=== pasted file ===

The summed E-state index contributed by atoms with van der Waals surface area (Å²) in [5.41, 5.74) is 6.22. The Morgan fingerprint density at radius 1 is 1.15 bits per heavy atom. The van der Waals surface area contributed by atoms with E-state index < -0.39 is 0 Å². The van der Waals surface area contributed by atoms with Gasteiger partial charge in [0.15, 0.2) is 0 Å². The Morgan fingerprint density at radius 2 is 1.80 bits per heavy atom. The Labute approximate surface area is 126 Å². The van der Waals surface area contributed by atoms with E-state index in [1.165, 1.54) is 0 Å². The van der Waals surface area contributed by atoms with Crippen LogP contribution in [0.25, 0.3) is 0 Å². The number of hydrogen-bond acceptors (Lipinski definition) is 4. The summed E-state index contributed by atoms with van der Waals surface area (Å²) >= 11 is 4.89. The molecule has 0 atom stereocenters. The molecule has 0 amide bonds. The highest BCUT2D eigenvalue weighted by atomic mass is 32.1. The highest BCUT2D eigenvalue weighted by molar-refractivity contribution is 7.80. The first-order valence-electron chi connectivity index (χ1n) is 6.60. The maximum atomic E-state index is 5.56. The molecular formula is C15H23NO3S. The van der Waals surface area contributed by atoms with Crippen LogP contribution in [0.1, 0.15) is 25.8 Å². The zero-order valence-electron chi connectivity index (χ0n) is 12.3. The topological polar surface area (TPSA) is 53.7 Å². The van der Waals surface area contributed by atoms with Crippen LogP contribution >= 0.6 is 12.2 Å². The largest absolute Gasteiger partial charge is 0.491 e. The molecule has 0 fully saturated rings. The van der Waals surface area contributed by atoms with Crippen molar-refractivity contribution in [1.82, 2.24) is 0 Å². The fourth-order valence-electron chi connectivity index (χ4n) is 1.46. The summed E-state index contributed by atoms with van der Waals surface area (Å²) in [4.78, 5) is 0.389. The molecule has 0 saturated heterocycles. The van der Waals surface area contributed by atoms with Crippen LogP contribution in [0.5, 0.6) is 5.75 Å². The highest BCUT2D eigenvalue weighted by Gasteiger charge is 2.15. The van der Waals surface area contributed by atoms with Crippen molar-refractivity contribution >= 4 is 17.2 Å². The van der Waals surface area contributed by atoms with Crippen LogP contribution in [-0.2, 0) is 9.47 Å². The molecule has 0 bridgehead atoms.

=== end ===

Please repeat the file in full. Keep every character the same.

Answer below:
The summed E-state index contributed by atoms with van der Waals surface area (Å²) in [5.41, 5.74) is 6.22. The Morgan fingerprint density at radius 1 is 1.15 bits per heavy atom. The van der Waals surface area contributed by atoms with E-state index < -0.39 is 0 Å². The van der Waals surface area contributed by atoms with Gasteiger partial charge in [0.15, 0.2) is 0 Å². The Morgan fingerprint density at radius 2 is 1.80 bits per heavy atom. The Labute approximate surface area is 126 Å². The van der Waals surface area contributed by atoms with E-state index in [1.165, 1.54) is 0 Å². The van der Waals surface area contributed by atoms with Crippen LogP contribution in [0.25, 0.3) is 0 Å². The number of hydrogen-bond acceptors (Lipinski definition) is 4. The summed E-state index contributed by atoms with van der Waals surface area (Å²) >= 11 is 4.89. The molecule has 0 atom stereocenters. The molecule has 0 amide bonds. The highest BCUT2D eigenvalue weighted by atomic mass is 32.1. The highest BCUT2D eigenvalue weighted by molar-refractivity contribution is 7.80. The first-order valence-electron chi connectivity index (χ1n) is 6.60. The maximum atomic E-state index is 5.56. The molecular formula is C15H23NO3S. The van der Waals surface area contributed by atoms with Crippen LogP contribution in [0.1, 0.15) is 25.8 Å². The zero-order valence-electron chi connectivity index (χ0n) is 12.3. The topological polar surface area (TPSA) is 53.7 Å². The van der Waals surface area contributed by atoms with Crippen LogP contribution >= 0.6 is 12.2 Å². The largest absolute Gasteiger partial charge is 0.491 e. The molecule has 0 fully saturated rings. The van der Waals surface area contributed by atoms with Crippen molar-refractivity contribution in [1.82, 2.24) is 0 Å². The fourth-order valence-electron chi connectivity index (χ4n) is 1.46. The summed E-state index contributed by atoms with van der Waals surface area (Å²) in [4.78, 5) is 0.389. The molecule has 0 saturated heterocycles. The van der Waals surface area contributed by atoms with Crippen LogP contribution in [0.5, 0.6) is 5.75 Å². The highest BCUT2D eigenvalue weighted by Gasteiger charge is 2.15. The van der Waals surface area contributed by atoms with Crippen molar-refractivity contribution >= 4 is 17.2 Å². The van der Waals surface area contributed by atoms with Crippen LogP contribution in [-0.2, 0) is 9.47 Å². The molecule has 0 bridgehead atoms.